A new Sonic the Hedgehog (dubbed Sonic ‘06) tried to bring Sonic’s classic platforming action into a 3D environment, with new concept and characters. In short, it was shit. The camera system was shit, the controls were shit – the entire game was broken as balls. Sonic was already on a swift decline, but this game took everything the Sonic brand stood for, and took a massive dump on it.

What goes up must come down.

What goes up must come down. (Image credit: Getty)

Here’s what the press said:

“Only the most blindly reverent Sonic fan could possibly squeeze any enjoyment out of Sega’s latest adventure.” - Gamespot, 2006

“Like the hedgehogs I used to see as a child, this game has been hit by a truck. 210.” - Eurogamer, 2006

Sonic started to appear in a number of collaborative games for other platforms. He’d disappear for a bit, and then suddenly – there he is! – hanging out with Mario on a Nintendo console. But even after a long day at the Olympics, Sonic was still spending lonely nights on his couch with a bottle of Jack in one hand and a Megadrive controller in the other, reminiscing of a time when things were better.

Living in the shadow of the giant, intimidating, and increasingly successful Mario – whose every game is met with awed gasps and fanboys crying and throwing money at Nintendo – Sonic couldn’t understand what he’d done wrong.

The only acceptable effort of redemption was Sonic Generations, released in 2011. That game was a spark in the dark for Sega. It was still an affirmation that Sonic’s glory days were far behind us, but it was a suitable tribute to those days. The gameplay was a little too forgiving, but it kept enough of the flair and content that originally made Sonic boom in the first place. Sonic Boom.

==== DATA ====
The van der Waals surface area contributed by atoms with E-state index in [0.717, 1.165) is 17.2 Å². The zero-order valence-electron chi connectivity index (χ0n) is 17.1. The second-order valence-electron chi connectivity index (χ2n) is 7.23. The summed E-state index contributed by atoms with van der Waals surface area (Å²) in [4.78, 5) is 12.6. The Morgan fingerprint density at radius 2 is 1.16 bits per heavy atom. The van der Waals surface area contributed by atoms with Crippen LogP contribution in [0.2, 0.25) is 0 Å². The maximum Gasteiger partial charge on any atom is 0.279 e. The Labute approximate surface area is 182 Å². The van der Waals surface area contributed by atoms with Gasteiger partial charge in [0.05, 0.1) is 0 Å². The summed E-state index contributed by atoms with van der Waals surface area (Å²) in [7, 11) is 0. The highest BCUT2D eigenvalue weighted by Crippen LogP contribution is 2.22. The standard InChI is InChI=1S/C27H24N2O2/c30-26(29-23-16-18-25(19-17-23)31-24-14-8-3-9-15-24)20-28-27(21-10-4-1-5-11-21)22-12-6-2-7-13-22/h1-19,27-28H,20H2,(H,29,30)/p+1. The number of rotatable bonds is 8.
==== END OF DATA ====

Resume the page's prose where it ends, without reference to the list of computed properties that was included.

Sonic Boom was the final nail in Sonic’s coffin and it was met with all the pompous fanboy fanfare of a wet fart inside a diving bell.

Here we see the original Sonic concept, walking away from Sonic Boom’s bullshit.

Here we see the original Sonic concept, walking away from Sonic Boom’s bullshit.

They only reason they put a neck-kerchief on him is because Knuckles likes to choke him on a night time.

Sonic is now nothing more than a corporate whore. He staggers into Sega HQ every morning, drunk, and his developers put him in little outfits and send him to whatever tacky bollocks they’ve attached his name to. He’s starred in collaborations, bad TV shows, and he’s even got his own live action movie now. A cartoon hedgehog in a live action movie. Sonic has been awkwardly rebranded as a kid’s character, which has alienated the masses that grew up with him.

However, Sonic Mania is currently in development and has been dubbed as a ‘throwback’ to classic Sonic. We’ve also been shown a tiny glimpse of ‘Project Sonic 2017’ whatever the fuck that is. Sega fanboys are fawning over it, naturally, remaining in hope that one day Sega might make Sonic great again.

No millennial is going to understand the cultural importance of Sonic, or why their dad is a massive fan of some cringey video game character that had a few ‘alright’ games on the Xbox and a shit cartoon. For anyone under 20, Sonic is just a mess of gold-digging and disappointment. Sega were so sincere and really tried to keep him relevant and do good things, but they kept trying too hard to make him cool and relevant and forgot that a lot of the idea was just having fun.

I feel like this gif of a drunk Sonic being led off stage, after his shambolic 25th birthday conference, is a good indicator of where we are at with Sonic the Hedgehog.

No wonder Dr. Robotnik changed his name. I wouldn’t want to be continually associated with Sonic either.